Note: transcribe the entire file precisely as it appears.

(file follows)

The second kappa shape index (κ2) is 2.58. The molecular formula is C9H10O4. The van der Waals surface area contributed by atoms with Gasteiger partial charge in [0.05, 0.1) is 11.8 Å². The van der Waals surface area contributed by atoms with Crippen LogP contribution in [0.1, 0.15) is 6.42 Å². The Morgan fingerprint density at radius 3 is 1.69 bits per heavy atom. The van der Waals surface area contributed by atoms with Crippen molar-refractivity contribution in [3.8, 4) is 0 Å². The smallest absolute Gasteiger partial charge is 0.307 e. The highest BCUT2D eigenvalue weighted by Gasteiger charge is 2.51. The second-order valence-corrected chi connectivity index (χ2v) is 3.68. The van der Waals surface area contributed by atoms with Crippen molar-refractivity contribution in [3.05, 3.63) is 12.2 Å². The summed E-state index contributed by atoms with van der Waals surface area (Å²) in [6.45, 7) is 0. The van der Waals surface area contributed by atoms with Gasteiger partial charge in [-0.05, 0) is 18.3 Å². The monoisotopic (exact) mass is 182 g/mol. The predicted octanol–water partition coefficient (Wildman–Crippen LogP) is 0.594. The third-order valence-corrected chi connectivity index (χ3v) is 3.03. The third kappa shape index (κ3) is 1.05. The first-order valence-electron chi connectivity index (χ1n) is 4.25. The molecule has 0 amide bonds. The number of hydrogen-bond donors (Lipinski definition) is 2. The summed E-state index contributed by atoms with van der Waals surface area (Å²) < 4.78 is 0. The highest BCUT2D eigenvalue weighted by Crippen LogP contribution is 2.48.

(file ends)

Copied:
The second kappa shape index (κ2) is 2.58. The molecular formula is C9H10O4. The van der Waals surface area contributed by atoms with Gasteiger partial charge in [0.05, 0.1) is 11.8 Å². The van der Waals surface area contributed by atoms with Crippen LogP contribution in [0.1, 0.15) is 6.42 Å². The Morgan fingerprint density at radius 3 is 1.69 bits per heavy atom. The van der Waals surface area contributed by atoms with Crippen molar-refractivity contribution in [3.8, 4) is 0 Å². The smallest absolute Gasteiger partial charge is 0.307 e. The highest BCUT2D eigenvalue weighted by Gasteiger charge is 2.51. The second-order valence-corrected chi connectivity index (χ2v) is 3.68. The van der Waals surface area contributed by atoms with Crippen molar-refractivity contribution in [3.05, 3.63) is 12.2 Å². The summed E-state index contributed by atoms with van der Waals surface area (Å²) in [6.45, 7) is 0. The van der Waals surface area contributed by atoms with Gasteiger partial charge in [-0.05, 0) is 18.3 Å². The monoisotopic (exact) mass is 182 g/mol. The predicted octanol–water partition coefficient (Wildman–Crippen LogP) is 0.594. The third-order valence-corrected chi connectivity index (χ3v) is 3.03. The third kappa shape index (κ3) is 1.05. The first-order valence-electron chi connectivity index (χ1n) is 4.25. The molecule has 0 amide bonds. The number of hydrogen-bond donors (Lipinski definition) is 2. The summed E-state index contributed by atoms with van der Waals surface area (Å²) < 4.78 is 0. The highest BCUT2D eigenvalue weighted by Crippen LogP contribution is 2.48.